Suddenly, a radiant glow lights up Senna’s face. His words take on the same lucid calm that he has when he talks about his God or his almost mystic belief in “perfect equilibrium” as he says:

“To drive at the top speed possible, to find the limits of yourself, of the car and the circuit, is a fascinating feeling. Up to a point, it’s fairly predictable but then, at a certain speed, a certain corner, it becomes the unknown. When you go into that band, which is very narrow, it becomes fascinating, inspiring, very attractive – something that you can only experience racing.”

Ayrton Senna in Lotus in 1987

He beams a smile that has a kind of awe.

“When you wait on the grid at the start, you can control the adrenalin, yes, but not too much. Then, when you enter this narrow ‘band’, if instinct takes over from equilibrium, you are really in big danger. This feeling, the feeling of danger, of being at the edge, is very attractive and difficult to control. You need to get close to it but not go over it. But if you can maintain the perfect equilibrium, between calm and speed, instinct, aggression, excitement, control, and competitiveness, then it is a beautiful experience, quite beautiful.”

Like opium for the addict, or meditation for the monk, driving at 350 kilometres per hour, strapped a few inches above the ground into a machine powered by a 700 horse-power engine inspires in Ayrton Senna a sense of transcendental still rather than exhilarated thrill to do with speed.

“You experience it in the moment but also sometimes you can anticipate it in your mind, or recall some of the feelings you have been through. You can ‘play’ with it.”

It’s said that Senna needs, and finds, this “band” more than other drivers.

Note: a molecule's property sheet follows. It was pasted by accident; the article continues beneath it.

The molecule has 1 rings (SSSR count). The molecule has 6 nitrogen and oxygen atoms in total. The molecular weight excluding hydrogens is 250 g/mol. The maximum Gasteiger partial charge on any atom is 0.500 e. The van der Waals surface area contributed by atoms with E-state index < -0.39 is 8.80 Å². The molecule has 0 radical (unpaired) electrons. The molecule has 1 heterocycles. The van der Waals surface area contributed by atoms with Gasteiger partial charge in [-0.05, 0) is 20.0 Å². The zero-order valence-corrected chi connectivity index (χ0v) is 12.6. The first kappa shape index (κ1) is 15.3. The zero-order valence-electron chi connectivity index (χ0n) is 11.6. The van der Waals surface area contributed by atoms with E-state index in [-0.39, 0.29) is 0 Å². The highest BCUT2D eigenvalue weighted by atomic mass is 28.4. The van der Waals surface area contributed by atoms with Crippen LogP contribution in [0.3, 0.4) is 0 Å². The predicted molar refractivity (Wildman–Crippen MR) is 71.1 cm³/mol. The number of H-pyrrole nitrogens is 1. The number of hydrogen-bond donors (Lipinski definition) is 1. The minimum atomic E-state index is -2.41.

“No, all drivers experience this. It’s a question of whether they understand whether they are at that point or not. Maybe they don’t process it into their body or mind clearly. Some may know, because they’ve been there, but they don’t like it. They’ll hold back. I don’t hold back.”

Even during the last testing session before the San Marino Grand Prix, Senna stands out like a man standing still during a stampede, like the man in a cartoon or a dream who has seen the bullet heading towards him, but has calculated everything and allows it to explode just inches past his head. Everything about testing is extreme. The blazing heat, the incessant roar of 30 engines scorching the air that smells and even tastes of thick fumes.

Speed may seem to be what makes motor racing extraordinary – Senna does 0-200 km.p.h in 4 seconds – but it’s the conditions that make such speeds truly remarkable. Senna’s car is 25 times faster and 25 times lighter than the average car with G Force and centrifugal pressures so strong that blackouts are always possible. Movement of the arms, legs, head and hands is heavily restricted. Senna’s two mirrors are tiny (2” X 3”) and, as Ivan Capelli’s mangled car during practice confirms, the light fibre-glass shell crumples on impact like a Coke can.

Scrutiny is intense – even the pit marshalls are interviewed by the Italian press. Journalists, camera crews and photographers clutter the Mclaren pits, zooming in on every move. Senna and his new team-mate Gerhard Berger sit silently in their cars like lions having their cages banged, never becoming rattled, waiting while mechanics fuss round like ants, making endless alterations to engines that will be replaces before race day.
“I’m not always so patient,” Senna says. “It’s part of the profession. Some of it, I don’t even notice anymore.”

Eventually, Senna completes one lap, spins off and is towed back to loud jeers from the 10, 000 Italian crowd. Whereas Berger is relaxed enough to lounge around and even snatch a couple of hours sleep, Senna remains utterly absorbed and impassive, a picture of calm concentrations, talking intently with Japanese computer engineers, signing the occasional autograph but rarely chatting or smiling. He never relaxes. After Jean Alessi breaks the track record, mutterings of “Senna won’t like that’ are everywhere. He didn’t. The following lap, he smashes Alessi’s time.

There is no anxiety or ego about Senna – no fuss, no ‘entourage’ or bodyguards, just a quiet assurance and authority that ensures even Marlboro Mclaren personnel fight shy of approaching him lest they distract him.